How to Increase Employee Engagement in 3 Easy Steps
How do you increase employee engagement? This question is on the minds of every internal communications professional. And while it might seem like the solution is elusive, the truth is, cracking the code on engagement can be quite simple. In this guide, we’ll break down the three fundamental steps you need to take to improve engagement with your internal communications.
What is Employee Engagement & Why Does it Matter?
Employee engagement is linked to countless other key performance indicators (KPIs). Gallup research has linked high engagement with:
- Lower absenteeism
- Fewer safety incidents
- Lower turnover
- Less shrinkage
- Fewer quality defects in products
- Improved customer loyalty and engagement
- Higher productivity
- Greater profits
That’s a lot of reasons to take engagement seriously. But what is it exactly?
We define employee engagement as how committed employees are to their work. It’s a measure of literally how they show up to work and feel about their jobs and employers.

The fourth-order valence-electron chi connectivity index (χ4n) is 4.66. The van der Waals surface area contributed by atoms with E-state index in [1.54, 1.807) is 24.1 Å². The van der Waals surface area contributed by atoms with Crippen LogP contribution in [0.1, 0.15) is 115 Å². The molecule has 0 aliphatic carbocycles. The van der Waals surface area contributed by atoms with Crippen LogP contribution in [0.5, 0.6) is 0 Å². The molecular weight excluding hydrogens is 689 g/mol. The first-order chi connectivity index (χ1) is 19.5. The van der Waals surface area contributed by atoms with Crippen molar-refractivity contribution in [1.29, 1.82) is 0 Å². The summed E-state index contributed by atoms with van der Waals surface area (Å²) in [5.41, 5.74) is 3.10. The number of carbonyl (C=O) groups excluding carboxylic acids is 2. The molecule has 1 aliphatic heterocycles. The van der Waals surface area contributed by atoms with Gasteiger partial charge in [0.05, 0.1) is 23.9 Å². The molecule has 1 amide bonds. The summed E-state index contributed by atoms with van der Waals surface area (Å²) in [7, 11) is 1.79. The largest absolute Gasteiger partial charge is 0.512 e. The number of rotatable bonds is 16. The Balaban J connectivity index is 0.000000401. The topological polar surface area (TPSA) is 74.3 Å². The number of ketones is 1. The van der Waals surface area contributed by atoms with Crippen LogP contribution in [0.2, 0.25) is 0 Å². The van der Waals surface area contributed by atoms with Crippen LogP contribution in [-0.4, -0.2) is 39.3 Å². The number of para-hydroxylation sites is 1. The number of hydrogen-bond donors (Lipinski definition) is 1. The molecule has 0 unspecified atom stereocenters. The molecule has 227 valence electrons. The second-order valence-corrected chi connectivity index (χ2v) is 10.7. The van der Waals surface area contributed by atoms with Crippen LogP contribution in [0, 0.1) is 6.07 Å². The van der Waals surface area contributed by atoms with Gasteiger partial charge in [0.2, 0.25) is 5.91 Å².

Some talk about engagement as an employee issue—and that disengagement is somehow a failing of employees. But we think this is a flawed way to look at it. When employees aren’t engaged, organizations and employees are equally responsible.
Kevin Finke, the CEO of Experience Willow, said, “It’s a choice to work where we do. Engagement is a choice. Employees own a lot of their experience.”
We totally agree. That’s why organizations with a poor employee experience see higher turnover. Employees choose not to engage in that kind of environment and eventually quit.
So this means it is up to organizations to create environments and work cultures that attract and retain employees.
What Factors Increase Employee Engagement?
Before we can create a strategy to improve employee engagement, we need to understand what engages employees in the first place.
Gallup has conducted a lot of research into what makes employees engaged—and also what makes them thrive. And we think that these two concepts are deeply linked. Gallup has found that there are five key elements that lead to an employee thriving or not. Within each of those categories, there are factors that are within your control, and by focusing on them, will improve employee engagement over time. Let’s break it down.